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Gerhard Richter

VII. 91

India ink on paper
24 x 33 cm / 9 1/2 x 13 in.
signed, dated and titled upper left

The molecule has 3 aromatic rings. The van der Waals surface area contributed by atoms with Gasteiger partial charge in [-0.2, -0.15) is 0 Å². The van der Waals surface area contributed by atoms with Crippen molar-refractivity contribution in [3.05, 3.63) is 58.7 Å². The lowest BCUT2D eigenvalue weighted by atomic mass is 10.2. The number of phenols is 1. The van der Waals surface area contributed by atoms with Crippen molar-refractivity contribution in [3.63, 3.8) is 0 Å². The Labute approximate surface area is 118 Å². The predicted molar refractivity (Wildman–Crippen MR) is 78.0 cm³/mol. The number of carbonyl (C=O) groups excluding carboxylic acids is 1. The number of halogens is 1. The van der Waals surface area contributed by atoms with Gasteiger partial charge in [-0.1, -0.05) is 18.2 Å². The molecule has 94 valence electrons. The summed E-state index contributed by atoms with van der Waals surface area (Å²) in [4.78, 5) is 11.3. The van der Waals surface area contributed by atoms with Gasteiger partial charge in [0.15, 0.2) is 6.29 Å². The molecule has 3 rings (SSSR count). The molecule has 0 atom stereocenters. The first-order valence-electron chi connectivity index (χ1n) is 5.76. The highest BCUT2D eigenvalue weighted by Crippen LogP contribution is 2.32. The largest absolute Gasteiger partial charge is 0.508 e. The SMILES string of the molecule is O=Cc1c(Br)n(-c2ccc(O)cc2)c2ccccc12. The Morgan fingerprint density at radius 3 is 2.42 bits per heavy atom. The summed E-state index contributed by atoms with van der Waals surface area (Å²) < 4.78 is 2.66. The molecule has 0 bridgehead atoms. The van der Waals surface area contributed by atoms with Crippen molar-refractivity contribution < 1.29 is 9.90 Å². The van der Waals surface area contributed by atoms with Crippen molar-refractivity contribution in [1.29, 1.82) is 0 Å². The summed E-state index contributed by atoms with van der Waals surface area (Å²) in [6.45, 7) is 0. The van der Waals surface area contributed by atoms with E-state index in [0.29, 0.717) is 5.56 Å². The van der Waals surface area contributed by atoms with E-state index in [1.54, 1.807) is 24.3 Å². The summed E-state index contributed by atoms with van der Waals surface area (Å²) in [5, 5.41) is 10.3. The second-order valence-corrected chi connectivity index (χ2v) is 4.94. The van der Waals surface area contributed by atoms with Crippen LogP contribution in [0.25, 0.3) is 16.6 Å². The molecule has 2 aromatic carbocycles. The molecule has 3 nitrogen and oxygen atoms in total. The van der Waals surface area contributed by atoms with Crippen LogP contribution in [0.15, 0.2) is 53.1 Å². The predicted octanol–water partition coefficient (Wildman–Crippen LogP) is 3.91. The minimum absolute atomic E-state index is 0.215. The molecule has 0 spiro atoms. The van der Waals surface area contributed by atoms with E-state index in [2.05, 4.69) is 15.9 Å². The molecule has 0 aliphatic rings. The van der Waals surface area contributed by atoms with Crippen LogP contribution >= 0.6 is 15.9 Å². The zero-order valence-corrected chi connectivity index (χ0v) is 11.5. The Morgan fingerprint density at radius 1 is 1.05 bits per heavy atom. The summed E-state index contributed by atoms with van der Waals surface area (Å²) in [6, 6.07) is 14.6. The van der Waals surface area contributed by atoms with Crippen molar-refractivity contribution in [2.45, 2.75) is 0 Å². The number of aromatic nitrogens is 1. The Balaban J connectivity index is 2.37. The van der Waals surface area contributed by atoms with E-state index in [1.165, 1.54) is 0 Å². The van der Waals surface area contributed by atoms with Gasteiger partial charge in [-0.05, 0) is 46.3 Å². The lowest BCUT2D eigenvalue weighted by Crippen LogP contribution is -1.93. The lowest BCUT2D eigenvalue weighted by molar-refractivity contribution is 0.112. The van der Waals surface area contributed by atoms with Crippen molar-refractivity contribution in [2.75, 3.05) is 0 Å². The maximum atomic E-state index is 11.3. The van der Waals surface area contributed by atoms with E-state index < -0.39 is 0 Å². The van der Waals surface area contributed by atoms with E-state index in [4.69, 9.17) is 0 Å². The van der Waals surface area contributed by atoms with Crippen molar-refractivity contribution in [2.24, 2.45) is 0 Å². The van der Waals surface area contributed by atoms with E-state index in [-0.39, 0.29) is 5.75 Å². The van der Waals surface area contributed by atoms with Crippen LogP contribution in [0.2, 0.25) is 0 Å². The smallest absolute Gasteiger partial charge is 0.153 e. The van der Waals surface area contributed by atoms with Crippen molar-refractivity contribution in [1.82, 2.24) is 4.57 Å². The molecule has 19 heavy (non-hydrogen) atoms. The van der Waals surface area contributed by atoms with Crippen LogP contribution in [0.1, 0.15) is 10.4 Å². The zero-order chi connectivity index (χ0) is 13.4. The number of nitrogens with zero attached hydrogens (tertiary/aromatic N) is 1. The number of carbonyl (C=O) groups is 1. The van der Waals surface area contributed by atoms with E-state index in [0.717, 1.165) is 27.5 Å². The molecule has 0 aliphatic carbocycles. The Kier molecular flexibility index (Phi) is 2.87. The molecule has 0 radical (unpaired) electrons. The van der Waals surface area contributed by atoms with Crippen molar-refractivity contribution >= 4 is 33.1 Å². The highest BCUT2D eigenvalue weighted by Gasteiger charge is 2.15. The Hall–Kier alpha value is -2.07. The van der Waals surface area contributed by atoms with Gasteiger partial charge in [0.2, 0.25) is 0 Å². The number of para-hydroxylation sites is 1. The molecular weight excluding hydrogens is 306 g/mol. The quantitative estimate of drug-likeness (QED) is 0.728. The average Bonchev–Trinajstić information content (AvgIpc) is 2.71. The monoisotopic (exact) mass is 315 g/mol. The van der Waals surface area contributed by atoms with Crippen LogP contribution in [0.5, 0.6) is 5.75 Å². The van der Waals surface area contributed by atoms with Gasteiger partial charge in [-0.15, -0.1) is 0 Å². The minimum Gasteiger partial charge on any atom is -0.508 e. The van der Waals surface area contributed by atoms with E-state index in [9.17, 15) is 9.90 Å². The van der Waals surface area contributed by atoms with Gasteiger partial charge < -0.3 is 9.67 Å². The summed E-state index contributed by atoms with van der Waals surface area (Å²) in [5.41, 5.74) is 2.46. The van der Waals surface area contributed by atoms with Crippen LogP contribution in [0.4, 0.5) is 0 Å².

Long before Gerhard Richter created the group of works in 1976 which he defined as Abstract Picture, there were abstract works in his oeuvre (which are not included in his catalogue raisonné). A early as 1960, when he was still in Dresden, Richter created the drawing „Ohne Titel (Ist das ein Land)“ („Untiled (Is That a Country), which he, from India ink splashed onto the paper, turned into a kind of map by adding contours to single structures and shapes. The present work from a series of 23 was also created by using variably diluted India ink. About abstraction the artist said in 2009 in a conversation with Ulrich Wilmes: „Something we do with every other picture, with anything at all that we see, we look for resemblances with objects and states which we know and which we have memorized. And of course in completely non-representational picture there are innumerable areas which remind us of something, which resemble something. However, these partial resemblances never result in a normal figure or something like that. So they show another world, an artificial one, and that is why I think it is useful if we take these abstract, not identifiable sights just as literally as we do with a photograph, which represents an actual object.“

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